“Nor I, worse luck. Outside of school testudine facia, that sort of thing. However,” he went on cheerfully, “we shall before long” He broke off with a start. “Rudie! By Jove, I forgot! Did you find them? Where’s Bertha Forrester?”

“Gone,” said Rudolph, and struggling to explain, found his late adventure shrunk into the compass of a few words, far too small and bare to suggest the magnitude of his decision. “They went,” he began, “in a boat ”

He was saved the trouble; for suddenly Captain Kneebone cried in a voice of keen satisfaction, “Here they come! I told ye!” and fired his rifle.

Through a patch of firelight, down the gentle slope of the field, swept a ragged cohort of men, some bare-headed, some in their scarlet nightcaps, as though they had escaped from bed, and all yelling. One of the foremost, who met the captain’s bullet, was carried stumbling his own length before he sank underfoot; as the Mausers flashed from between the sand-bags, another and another man fell to his knees or toppled sidelong, tripping his fellows into a little knot or windrow of kicking arms and legs; but the main wave poured on, all the faster. Among and above them, like wreckage in that surf, tossed the shapes of scaling-ladders and notched bamboos. Two naked men, swinging between them a long cylinder or log, flashed through the bonfire space and on into the dark below the wall.

“Pung-dongs!” bawled the captain. “Look out for the pung-dong!”

His friends were too busy firing into the crowded gloom below. Rudolph, fumbling at side-bolt and pulling trigger, felt the end of a ladder bump his forehead, saw turban and mediaeval halberd heave above him, and without time to think of firing, dashed the muzzle of his gun at the climber’s face. The shock was solid, the halberd rang on the platform, but the man vanished like a shade.

“Very neat,” growled Heywood, who in the same instant, with a great shove, managed to fling down the ladder. “Perfectly silly attack. We’ll hold ’em.”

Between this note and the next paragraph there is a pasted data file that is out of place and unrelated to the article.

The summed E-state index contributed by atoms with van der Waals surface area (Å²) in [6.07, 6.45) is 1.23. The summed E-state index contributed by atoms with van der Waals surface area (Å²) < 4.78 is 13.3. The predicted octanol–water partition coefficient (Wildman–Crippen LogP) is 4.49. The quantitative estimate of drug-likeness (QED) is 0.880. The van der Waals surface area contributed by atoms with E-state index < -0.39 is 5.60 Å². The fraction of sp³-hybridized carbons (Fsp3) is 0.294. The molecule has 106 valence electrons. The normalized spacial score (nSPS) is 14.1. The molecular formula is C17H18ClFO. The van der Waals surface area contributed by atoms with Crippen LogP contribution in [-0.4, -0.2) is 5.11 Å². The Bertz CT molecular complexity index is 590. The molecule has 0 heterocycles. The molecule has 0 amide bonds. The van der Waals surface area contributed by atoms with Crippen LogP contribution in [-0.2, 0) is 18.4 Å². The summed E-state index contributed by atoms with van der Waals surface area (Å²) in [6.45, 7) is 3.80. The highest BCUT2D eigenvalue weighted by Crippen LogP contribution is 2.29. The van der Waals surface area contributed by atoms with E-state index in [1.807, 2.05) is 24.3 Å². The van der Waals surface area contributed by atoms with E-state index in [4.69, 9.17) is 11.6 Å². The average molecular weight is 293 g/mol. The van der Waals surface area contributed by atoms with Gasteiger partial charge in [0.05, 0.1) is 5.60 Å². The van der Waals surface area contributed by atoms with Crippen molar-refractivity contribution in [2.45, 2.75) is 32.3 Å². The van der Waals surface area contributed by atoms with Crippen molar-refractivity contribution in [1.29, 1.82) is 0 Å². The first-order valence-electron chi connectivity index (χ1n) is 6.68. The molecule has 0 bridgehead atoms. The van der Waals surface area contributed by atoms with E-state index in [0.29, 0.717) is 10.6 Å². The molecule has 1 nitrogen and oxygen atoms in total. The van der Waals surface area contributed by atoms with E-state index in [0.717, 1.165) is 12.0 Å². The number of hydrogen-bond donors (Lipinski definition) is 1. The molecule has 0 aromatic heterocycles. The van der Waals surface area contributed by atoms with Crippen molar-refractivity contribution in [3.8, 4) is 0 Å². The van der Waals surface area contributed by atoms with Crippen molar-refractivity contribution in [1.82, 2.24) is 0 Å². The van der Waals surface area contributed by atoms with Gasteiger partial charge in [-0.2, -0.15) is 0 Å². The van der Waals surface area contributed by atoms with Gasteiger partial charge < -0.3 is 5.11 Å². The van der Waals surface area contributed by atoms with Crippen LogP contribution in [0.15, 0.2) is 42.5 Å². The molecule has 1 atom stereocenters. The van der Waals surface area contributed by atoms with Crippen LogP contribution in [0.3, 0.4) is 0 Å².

While he spoke, however, something hurtled over their heads and thumped the platform. The queer log, or cylinder, lay there with a red coal sputtering at one end, a burning fuse. Heywood snatched at it and missed. Some one else caught up the long bulk, and springing to his feet, swung it aloft. Firelight showed the bristling moustache of Kempner, his long, thin arms poising a great bamboo case bound with rings of leather or metal. He threw it out with his utmost force, staggered as though to follow it; then, leaping back, straightened his tall body with a jerk, flung out one arm in a gesture of surprise, no sooner rigid than drooping; and even while he seemed inflated for another of his speeches, turned half-round and dove into the garden and the night. By the ending of it, he had redeemed a somewhat rancid life.

Before, the angle was alive with swarming heads. As he fell, it was empty, and the assault finished; for below, the bamboo tube burst with a sound that shook the wall; liquid flame, the Greek fire of stink-pot chemicals, squirted in jets that revealed a crowd torn asunder, saffron faces contorted in shouting, and men who leapt away with clothes afire and powder-horns bursting at their sides. Dim figures scampered off, up the rising ground.

“That’s over,” panted Heywood. “Thundering good lesson, Here, count noses. Rudie? Right-oh. Sturgeon, Teppich, Padre, Captain? Good! but look sharp, while I go inspect.” He whispered to Rudolph. “Come down, won’t you, and help me with you know.”

At the foot of the ladder, they met a man in white, with a white face in what might be the dawn, or the pallor of the late-risen moon.

“Is Hackh there?” He hailed them in a dry voice, and cleared his throat, “Where is she? Where’s my wife?”

It was here, accordingly, while Heywood stooped over a tumbled object on the ground, that Rudolph told her husband what Bertha Forrester had chosen. The words came harder than before, but at last he got rid of them. His questioner stood very still. It was like telling the news of an absent ghost to another present.